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CPAP Devices Help Control Blood Sugar in Diabetics

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By    |   Monday, 07 Mar 2016 03:17 PM

Type 2 diabetics with obstructive sleep apnea who use so-called “continuous positive airway pressure” (CPAP) devices are not only likely to get more shut-eye but also benefit from better blood-sugar management, new research has found.

The study, published in the American Thoracic Society's American Journal of Respiratory and Critical Care Medicine, tracked 50 patients with both OSA and uncontrolled Type 2 diabetes. Some were asked to use CPAP masks, while the others were not.

After six months, the researchers found CPAP users had lower levels of insulin resistance and hemoglobin (HbA1c) levels — key markers of diabetes — than nonusers. In addition, the CPAP group had fewer inflammatory proteins and other biomarkers associated with Type 2 diabetes blood sugar control.

Dr. Francisco Garcia-Rio, professor of medicine at Autonoma University of Madrid and senior study author, said the research deepens scientists’ understanding of the links between diabetes and apnea.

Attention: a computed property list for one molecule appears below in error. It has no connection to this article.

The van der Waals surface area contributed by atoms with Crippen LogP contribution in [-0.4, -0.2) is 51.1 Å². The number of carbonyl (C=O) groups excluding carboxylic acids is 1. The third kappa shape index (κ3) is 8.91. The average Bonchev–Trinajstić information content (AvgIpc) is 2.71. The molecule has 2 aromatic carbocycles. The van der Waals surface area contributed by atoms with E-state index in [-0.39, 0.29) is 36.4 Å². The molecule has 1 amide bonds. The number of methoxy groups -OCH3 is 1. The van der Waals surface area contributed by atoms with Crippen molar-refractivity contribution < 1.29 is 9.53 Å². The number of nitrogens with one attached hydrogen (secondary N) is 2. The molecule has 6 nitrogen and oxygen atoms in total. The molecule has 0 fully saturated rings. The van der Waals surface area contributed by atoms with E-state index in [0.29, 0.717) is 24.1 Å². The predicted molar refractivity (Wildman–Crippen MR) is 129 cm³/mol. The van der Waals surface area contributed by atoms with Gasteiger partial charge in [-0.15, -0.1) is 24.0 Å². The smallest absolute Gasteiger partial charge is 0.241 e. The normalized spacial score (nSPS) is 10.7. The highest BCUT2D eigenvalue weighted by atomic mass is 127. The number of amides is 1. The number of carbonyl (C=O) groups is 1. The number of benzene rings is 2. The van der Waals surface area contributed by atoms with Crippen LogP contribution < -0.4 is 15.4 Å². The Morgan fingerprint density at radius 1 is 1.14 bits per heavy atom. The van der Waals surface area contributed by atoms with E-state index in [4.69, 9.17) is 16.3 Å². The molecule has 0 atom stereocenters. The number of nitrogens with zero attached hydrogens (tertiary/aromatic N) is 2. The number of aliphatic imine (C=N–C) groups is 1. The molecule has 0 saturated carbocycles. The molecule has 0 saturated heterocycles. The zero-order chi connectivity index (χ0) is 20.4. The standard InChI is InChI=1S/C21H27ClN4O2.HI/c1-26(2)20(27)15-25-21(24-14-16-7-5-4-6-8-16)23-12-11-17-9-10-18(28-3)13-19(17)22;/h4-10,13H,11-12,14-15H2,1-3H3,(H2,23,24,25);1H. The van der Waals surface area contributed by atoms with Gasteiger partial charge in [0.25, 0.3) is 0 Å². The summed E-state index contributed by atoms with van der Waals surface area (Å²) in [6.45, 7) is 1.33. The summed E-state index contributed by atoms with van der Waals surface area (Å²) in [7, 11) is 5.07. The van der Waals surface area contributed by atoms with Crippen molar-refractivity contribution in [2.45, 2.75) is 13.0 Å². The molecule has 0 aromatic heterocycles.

"OSA is a public health problem of the first order, due to its high prevalence and marked morbidity and mortality, having been linked to traffic accidents, cardiovascular complications and, more recently, neoplastic diseases," he said. "Diabetes mellitus is a global epidemic. There are currently 382 million diabetics worldwide, a figure which is estimated to reach 592 million in 2035."

He added that the findings suggest that "early identification of OSA in patients with Type 2 diabetes, and assessment for metabolic abnormalities in those with OSA could reduce the cardiovascular disease risk of patients with these chronic diseases."

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Diabetes
Diabetics with obstructive sleep apnea who use so-called CPAP devices are not only likely to get more shut-eye but also benefit from better blood-sugar management, new research has found.
cpap, diabetes, apnea, blood, sugar
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2016-17-07
Monday, 07 Mar 2016 03:17 PM
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